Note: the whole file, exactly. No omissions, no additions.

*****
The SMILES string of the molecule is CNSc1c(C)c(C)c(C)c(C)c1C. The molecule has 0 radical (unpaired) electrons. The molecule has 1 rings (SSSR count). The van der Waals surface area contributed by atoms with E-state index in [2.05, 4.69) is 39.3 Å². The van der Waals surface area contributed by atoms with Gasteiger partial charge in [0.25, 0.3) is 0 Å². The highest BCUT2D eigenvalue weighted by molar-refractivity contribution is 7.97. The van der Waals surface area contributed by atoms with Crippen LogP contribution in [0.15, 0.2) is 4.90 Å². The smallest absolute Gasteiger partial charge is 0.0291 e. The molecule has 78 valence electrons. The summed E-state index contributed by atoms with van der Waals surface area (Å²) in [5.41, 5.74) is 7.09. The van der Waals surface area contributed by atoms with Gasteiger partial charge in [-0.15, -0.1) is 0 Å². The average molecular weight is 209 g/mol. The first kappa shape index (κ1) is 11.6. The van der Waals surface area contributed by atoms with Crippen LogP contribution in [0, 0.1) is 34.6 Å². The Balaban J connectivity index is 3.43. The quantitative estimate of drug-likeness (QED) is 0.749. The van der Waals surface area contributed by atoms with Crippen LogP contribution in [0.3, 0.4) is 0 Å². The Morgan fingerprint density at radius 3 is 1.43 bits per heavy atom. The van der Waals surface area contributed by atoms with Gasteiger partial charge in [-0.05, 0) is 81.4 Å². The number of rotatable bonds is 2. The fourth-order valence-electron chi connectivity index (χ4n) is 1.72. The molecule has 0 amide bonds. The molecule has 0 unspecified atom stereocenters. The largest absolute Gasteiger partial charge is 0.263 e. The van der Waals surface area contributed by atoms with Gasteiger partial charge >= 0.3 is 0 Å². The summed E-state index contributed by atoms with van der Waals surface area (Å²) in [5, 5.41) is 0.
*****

The SMILES string of the molecule is CNSc1c(C)c(C)c(C)c(C)c1C. The molecule has 0 radical (unpaired) electrons. The molecule has 1 rings (SSSR count). The van der Waals surface area contributed by atoms with E-state index in [2.05, 4.69) is 39.3 Å². The van der Waals surface area contributed by atoms with Gasteiger partial charge in [0.25, 0.3) is 0 Å². The highest BCUT2D eigenvalue weighted by molar-refractivity contribution is 7.97. The van der Waals surface area contributed by atoms with Crippen LogP contribution in [0.15, 0.2) is 4.90 Å². The smallest absolute Gasteiger partial charge is 0.0291 e. The molecule has 78 valence electrons. The summed E-state index contributed by atoms with van der Waals surface area (Å²) in [5.41, 5.74) is 7.09. The van der Waals surface area contributed by atoms with Gasteiger partial charge in [-0.15, -0.1) is 0 Å². The average molecular weight is 209 g/mol. The first kappa shape index (κ1) is 11.6. The van der Waals surface area contributed by atoms with Crippen LogP contribution in [0, 0.1) is 34.6 Å². The Balaban J connectivity index is 3.43. The quantitative estimate of drug-likeness (QED) is 0.749. The van der Waals surface area contributed by atoms with Crippen LogP contribution in [0.3, 0.4) is 0 Å². The Morgan fingerprint density at radius 3 is 1.43 bits per heavy atom. The van der Waals surface area contributed by atoms with Gasteiger partial charge in [-0.05, 0) is 81.4 Å². The number of rotatable bonds is 2. The fourth-order valence-electron chi connectivity index (χ4n) is 1.72. The molecule has 0 amide bonds. The molecule has 0 unspecified atom stereocenters. The largest absolute Gasteiger partial charge is 0.263 e. The van der Waals surface area contributed by atoms with Gasteiger partial charge >= 0.3 is 0 Å². The summed E-state index contributed by atoms with van der Waals surface area (Å²) in [5, 5.41) is 0.